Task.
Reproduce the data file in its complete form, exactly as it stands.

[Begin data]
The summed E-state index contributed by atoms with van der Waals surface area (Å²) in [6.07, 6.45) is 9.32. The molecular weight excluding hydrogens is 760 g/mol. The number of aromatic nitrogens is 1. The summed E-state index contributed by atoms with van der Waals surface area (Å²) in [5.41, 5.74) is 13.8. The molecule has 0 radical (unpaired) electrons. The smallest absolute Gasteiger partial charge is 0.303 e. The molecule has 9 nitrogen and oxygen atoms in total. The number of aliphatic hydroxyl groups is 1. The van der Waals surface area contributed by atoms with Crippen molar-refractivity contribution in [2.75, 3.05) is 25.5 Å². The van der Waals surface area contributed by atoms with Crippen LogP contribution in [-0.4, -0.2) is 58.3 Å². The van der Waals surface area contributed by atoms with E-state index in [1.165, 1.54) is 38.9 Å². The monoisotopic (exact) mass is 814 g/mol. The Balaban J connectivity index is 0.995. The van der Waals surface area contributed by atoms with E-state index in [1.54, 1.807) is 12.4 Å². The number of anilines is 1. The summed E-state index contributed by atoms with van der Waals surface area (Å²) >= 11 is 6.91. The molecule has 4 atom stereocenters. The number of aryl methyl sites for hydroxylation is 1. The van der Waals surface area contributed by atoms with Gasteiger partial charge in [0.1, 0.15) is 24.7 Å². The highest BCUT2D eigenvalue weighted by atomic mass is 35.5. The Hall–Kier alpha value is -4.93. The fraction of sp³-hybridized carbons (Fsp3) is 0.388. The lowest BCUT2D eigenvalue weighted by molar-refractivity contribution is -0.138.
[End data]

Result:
The summed E-state index contributed by atoms with van der Waals surface area (Å²) in [6.07, 6.45) is 9.32. The molecular weight excluding hydrogens is 760 g/mol. The number of aromatic nitrogens is 1. The summed E-state index contributed by atoms with van der Waals surface area (Å²) in [5.41, 5.74) is 13.8. The molecule has 0 radical (unpaired) electrons. The smallest absolute Gasteiger partial charge is 0.303 e. The molecule has 9 nitrogen and oxygen atoms in total. The number of aliphatic hydroxyl groups is 1. The van der Waals surface area contributed by atoms with Crippen molar-refractivity contribution in [2.75, 3.05) is 25.5 Å². The van der Waals surface area contributed by atoms with Crippen LogP contribution in [-0.4, -0.2) is 58.3 Å². The van der Waals surface area contributed by atoms with E-state index in [1.165, 1.54) is 38.9 Å². The monoisotopic (exact) mass is 814 g/mol. The Balaban J connectivity index is 0.995. The van der Waals surface area contributed by atoms with E-state index in [1.54, 1.807) is 12.4 Å². The number of anilines is 1. The summed E-state index contributed by atoms with van der Waals surface area (Å²) >= 11 is 6.91. The molecule has 4 atom stereocenters. The number of aryl methyl sites for hydroxylation is 1. The van der Waals surface area contributed by atoms with Gasteiger partial charge in [0.1, 0.15) is 24.7 Å². The highest BCUT2D eigenvalue weighted by atomic mass is 35.5. The Hall–Kier alpha value is -4.93. The fraction of sp³-hybridized carbons (Fsp3) is 0.388. The lowest BCUT2D eigenvalue weighted by molar-refractivity contribution is -0.138.